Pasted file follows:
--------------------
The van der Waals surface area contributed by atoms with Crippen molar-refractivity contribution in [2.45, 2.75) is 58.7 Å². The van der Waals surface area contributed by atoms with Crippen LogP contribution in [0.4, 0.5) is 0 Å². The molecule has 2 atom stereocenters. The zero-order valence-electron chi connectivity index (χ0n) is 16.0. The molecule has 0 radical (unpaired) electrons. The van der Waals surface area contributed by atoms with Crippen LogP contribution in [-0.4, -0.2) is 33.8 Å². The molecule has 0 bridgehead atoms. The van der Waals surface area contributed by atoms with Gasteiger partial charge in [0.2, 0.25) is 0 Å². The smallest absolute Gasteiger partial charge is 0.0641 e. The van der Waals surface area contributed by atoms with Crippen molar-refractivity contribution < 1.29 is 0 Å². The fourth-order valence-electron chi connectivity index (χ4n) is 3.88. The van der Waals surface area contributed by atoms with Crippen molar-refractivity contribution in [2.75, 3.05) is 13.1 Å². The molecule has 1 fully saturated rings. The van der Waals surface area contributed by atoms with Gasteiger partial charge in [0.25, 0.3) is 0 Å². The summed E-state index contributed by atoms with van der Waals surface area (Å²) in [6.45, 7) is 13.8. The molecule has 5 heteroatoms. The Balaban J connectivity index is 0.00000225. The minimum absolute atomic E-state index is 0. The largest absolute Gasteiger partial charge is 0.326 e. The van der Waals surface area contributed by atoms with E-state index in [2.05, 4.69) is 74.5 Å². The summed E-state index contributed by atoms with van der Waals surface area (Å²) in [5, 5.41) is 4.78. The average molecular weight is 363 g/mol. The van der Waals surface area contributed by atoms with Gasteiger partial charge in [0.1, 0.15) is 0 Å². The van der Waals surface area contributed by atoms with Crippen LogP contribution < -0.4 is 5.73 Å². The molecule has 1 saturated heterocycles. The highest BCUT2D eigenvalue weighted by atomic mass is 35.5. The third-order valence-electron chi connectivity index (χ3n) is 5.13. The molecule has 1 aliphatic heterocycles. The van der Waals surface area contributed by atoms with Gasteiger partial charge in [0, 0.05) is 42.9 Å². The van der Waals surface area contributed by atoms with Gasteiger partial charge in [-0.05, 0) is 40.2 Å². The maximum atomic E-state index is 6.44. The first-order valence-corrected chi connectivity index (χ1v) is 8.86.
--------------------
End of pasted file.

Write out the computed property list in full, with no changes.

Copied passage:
The van der Waals surface area contributed by atoms with Crippen molar-refractivity contribution in [2.45, 2.75) is 58.7 Å². The van der Waals surface area contributed by atoms with Crippen LogP contribution in [0.4, 0.5) is 0 Å². The molecule has 2 atom stereocenters. The zero-order valence-electron chi connectivity index (χ0n) is 16.0. The molecule has 0 radical (unpaired) electrons. The van der Waals surface area contributed by atoms with Crippen LogP contribution in [-0.4, -0.2) is 33.8 Å². The molecule has 0 bridgehead atoms. The van der Waals surface area contributed by atoms with Gasteiger partial charge in [0.2, 0.25) is 0 Å². The smallest absolute Gasteiger partial charge is 0.0641 e. The van der Waals surface area contributed by atoms with Crippen molar-refractivity contribution < 1.29 is 0 Å². The fourth-order valence-electron chi connectivity index (χ4n) is 3.88. The van der Waals surface area contributed by atoms with Crippen molar-refractivity contribution in [2.75, 3.05) is 13.1 Å². The molecule has 1 fully saturated rings. The van der Waals surface area contributed by atoms with Gasteiger partial charge in [0.25, 0.3) is 0 Å². The summed E-state index contributed by atoms with van der Waals surface area (Å²) in [6.45, 7) is 13.8. The molecule has 5 heteroatoms. The Balaban J connectivity index is 0.00000225. The minimum absolute atomic E-state index is 0. The largest absolute Gasteiger partial charge is 0.326 e. The van der Waals surface area contributed by atoms with E-state index in [2.05, 4.69) is 74.5 Å². The summed E-state index contributed by atoms with van der Waals surface area (Å²) in [5, 5.41) is 4.78. The average molecular weight is 363 g/mol. The van der Waals surface area contributed by atoms with Gasteiger partial charge in [0.1, 0.15) is 0 Å². The van der Waals surface area contributed by atoms with Crippen LogP contribution < -0.4 is 5.73 Å². The molecule has 1 saturated heterocycles. The highest BCUT2D eigenvalue weighted by atomic mass is 35.5. The third-order valence-electron chi connectivity index (χ3n) is 5.13. The molecule has 1 aliphatic heterocycles. The van der Waals surface area contributed by atoms with Gasteiger partial charge in [0, 0.05) is 42.9 Å². The van der Waals surface area contributed by atoms with Gasteiger partial charge in [-0.05, 0) is 40.2 Å². The maximum atomic E-state index is 6.44. The first-order valence-corrected chi connectivity index (χ1v) is 8.86.